Many of the authors I know spend their launch days hopping from one online event to another. Me? I took my kayak to the lake just up the road from my parents’ house.
I felt kind of weird about it, actually. Like maybe I was Doing Things Wrong. But I also looked at my calendar and thought, I’ve put in a ton of prep work, and I have no events until evening. What am I going to accomplish, sitting at home by myself? Besides, it was two days after Mother’s Day and my parents were returning that night from visiting my sister. I decided I’d sneak in and leave flowers and then head on up the road to the lake.
Now, in my ordinary life I use that phrase all the time: “just up the road.” Normally, this means a few miles. In the case of the lake, it’s less than one. We lived on “the causeway road,” and from the pond at the top of the hill north of the house, the causeway road went downhill all the way to the lake—first a short drop, then a slow descent, then a precipitous plunge, across the lake on, well, a causeway and a big bridge, and then nearly vertical up the far side. Terrifying by bike and way more terrifying in the driver’s seat of a car.
At least, this is how I remember it. This lake, and specifically the bridge that crosses it, loom large in my memory. My dad farmed land north of the lake, so we had to move lots of equipment over it. Imagine driving a tractor across it. And a truck, with implements hitched behind, slamming into the hitch, causing the truck to lurch against the brake as I tried to go slowly down the hill. When I broke my arm and was asleep having it set, I dreamed about the school bus crossing this bridge. It exploded.
Now, keep all that in mind, and then look at this. Because this is that bridge.
Growing up, we only once actually got ON the lake. We walked down there, clambered around under the bridge, visited the World War 2 paratrooper who lived on the steep hill and mostly ate fish he caught himself. But this isn’t really a lake people do a lot of boating on. I was shocked, once I got on the lake, at how small it really is. Suddenly it occurred to me that my whole life I never actually saw a boat on the lake. I mean, there are docks, and there’s a launch, so people must put boats on the lake, but it’s really not that big.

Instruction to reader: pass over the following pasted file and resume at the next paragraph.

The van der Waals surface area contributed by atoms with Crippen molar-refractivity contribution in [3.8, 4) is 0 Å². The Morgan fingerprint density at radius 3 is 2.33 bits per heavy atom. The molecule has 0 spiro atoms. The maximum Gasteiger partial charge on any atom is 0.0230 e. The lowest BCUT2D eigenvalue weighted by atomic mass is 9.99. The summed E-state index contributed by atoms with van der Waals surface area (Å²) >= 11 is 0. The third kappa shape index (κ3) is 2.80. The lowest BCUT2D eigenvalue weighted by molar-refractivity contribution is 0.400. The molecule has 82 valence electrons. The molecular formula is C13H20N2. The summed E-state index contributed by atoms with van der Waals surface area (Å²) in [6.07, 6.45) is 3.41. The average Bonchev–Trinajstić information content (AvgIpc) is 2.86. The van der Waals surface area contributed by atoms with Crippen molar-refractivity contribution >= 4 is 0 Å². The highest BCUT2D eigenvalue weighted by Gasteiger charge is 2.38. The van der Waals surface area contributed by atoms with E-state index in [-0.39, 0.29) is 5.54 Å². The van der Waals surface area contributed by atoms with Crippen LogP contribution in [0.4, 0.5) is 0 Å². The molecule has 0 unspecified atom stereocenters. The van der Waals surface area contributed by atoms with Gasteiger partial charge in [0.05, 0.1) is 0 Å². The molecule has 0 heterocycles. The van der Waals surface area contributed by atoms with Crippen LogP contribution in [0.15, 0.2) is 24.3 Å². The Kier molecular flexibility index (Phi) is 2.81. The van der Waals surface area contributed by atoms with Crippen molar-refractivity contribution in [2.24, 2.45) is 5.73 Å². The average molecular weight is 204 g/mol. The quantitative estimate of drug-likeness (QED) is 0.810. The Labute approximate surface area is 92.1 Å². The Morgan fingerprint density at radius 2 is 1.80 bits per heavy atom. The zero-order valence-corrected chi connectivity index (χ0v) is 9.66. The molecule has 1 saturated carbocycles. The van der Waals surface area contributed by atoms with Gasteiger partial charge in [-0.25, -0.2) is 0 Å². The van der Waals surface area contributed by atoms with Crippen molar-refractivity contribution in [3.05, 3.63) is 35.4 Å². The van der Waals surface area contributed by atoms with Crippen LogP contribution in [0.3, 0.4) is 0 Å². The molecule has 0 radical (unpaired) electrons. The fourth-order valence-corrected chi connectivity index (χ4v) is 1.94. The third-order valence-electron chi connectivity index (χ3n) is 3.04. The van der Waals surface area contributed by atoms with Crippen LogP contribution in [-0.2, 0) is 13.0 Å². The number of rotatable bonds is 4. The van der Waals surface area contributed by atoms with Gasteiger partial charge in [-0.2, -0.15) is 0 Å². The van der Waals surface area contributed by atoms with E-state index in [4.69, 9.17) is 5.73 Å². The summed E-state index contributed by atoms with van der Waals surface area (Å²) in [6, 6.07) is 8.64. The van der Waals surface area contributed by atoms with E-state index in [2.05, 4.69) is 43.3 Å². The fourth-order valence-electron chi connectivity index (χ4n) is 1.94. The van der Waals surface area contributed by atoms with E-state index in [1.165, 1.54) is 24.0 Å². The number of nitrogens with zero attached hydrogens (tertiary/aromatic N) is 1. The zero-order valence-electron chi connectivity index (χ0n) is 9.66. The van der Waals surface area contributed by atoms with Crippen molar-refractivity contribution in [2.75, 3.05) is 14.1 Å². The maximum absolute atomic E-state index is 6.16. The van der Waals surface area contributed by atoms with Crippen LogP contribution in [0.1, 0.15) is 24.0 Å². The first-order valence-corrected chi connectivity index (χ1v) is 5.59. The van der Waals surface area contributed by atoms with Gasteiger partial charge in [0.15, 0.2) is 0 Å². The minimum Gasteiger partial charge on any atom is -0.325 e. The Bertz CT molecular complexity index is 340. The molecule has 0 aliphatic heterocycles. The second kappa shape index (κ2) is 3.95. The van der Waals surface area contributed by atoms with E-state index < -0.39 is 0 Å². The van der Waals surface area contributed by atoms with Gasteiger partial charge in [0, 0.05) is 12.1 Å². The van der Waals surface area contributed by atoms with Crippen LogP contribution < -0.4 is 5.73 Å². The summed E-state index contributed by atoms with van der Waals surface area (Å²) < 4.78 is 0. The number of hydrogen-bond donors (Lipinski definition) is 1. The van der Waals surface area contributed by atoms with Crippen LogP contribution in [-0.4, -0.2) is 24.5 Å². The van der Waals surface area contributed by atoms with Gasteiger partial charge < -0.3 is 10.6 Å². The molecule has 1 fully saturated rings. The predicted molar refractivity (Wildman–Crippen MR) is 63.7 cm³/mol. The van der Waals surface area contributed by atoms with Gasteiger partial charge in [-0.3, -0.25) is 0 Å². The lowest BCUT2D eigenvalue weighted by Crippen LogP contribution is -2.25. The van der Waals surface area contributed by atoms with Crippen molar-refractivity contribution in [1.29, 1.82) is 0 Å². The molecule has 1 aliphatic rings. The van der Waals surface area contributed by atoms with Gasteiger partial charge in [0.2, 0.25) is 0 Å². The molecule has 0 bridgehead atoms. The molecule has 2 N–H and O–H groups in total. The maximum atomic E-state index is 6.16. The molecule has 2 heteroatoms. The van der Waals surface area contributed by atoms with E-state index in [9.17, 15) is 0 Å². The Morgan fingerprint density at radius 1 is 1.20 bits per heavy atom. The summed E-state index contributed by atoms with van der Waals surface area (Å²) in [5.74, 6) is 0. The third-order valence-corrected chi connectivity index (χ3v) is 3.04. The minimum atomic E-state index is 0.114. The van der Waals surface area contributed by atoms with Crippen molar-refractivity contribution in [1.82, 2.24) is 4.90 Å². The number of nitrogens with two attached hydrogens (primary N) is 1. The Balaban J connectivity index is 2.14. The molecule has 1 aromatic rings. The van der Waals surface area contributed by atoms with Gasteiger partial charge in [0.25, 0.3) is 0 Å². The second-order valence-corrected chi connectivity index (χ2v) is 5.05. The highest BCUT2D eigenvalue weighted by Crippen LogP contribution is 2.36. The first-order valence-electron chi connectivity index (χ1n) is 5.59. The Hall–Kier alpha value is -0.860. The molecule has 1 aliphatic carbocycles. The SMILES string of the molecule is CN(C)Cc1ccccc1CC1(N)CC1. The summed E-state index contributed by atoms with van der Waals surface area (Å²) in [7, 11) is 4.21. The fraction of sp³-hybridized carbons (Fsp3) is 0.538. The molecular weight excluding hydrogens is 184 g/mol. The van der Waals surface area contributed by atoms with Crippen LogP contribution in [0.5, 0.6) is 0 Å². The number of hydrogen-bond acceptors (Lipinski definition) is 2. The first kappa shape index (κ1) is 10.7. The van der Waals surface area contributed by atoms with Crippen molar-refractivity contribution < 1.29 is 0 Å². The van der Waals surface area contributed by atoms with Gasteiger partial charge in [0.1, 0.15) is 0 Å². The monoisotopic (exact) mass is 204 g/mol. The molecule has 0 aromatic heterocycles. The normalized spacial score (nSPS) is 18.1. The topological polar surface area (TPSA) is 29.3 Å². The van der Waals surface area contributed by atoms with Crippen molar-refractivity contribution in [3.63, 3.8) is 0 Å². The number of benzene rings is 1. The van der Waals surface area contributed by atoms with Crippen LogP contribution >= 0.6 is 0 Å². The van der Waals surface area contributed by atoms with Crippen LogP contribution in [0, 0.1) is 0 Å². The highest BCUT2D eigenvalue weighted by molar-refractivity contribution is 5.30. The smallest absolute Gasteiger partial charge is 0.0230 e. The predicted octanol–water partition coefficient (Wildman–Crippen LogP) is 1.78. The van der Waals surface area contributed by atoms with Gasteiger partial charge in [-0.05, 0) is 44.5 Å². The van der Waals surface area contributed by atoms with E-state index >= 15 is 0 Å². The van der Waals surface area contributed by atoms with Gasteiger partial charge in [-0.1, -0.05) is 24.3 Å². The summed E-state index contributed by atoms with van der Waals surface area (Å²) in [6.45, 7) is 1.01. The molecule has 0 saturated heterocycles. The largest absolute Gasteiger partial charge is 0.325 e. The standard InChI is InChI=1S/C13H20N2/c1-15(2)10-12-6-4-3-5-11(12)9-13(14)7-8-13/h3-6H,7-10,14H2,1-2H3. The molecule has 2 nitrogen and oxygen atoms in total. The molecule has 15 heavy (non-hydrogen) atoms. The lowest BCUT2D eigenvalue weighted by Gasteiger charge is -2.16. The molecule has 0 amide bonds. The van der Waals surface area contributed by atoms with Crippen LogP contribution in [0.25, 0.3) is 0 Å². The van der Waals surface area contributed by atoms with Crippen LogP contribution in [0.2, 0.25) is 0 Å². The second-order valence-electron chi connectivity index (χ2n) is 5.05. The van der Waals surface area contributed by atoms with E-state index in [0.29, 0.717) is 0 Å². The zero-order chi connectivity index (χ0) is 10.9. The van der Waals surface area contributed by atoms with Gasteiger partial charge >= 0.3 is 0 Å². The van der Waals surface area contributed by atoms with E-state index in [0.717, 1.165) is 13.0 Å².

My goal on Launch Day was to kayak to the head of the lake, where Sugar Creek empties into it, and paddle upstream as far as I could. Sugar Creek flowed down through the woods that bordered the field across the road from my house. After rainstorms I’d sometimes stand outside and listen to the roar of the water. Once in a while my sisters and I would wade through the field, stretch the barbed wire enough to duck through, and tromp down to the creek. Once, we set out to walk the creek all the way to the lake. We gave up and came back out of the woods and found ourselves exactly one property closer to the lake.
Perhaps, given all these stories, it’s not that surprising that the size of everything was so much bigger in my memory than it turned out to be in real life.
But it really struck me as a writer, since I was discovering this on Book Launch Day. How many of the events that loom large in our childhoods are actually pretty mundane, the drama in our own heads? I mean, for sure some people have really horrible traumas connected with childhood. But an awful lot of us just have your average, run-of-the-mill, well-adjusted-child dramas. We think they’re enormous, and they send ripples down the years. But sometimes, when we actually take the time to go back and look, they’re actually not that big.
I don’t know—am I being ridiculous? What’s your take on all this?
In the meantime, here are some photos of that magical, overcast paddle up Sugar Creek.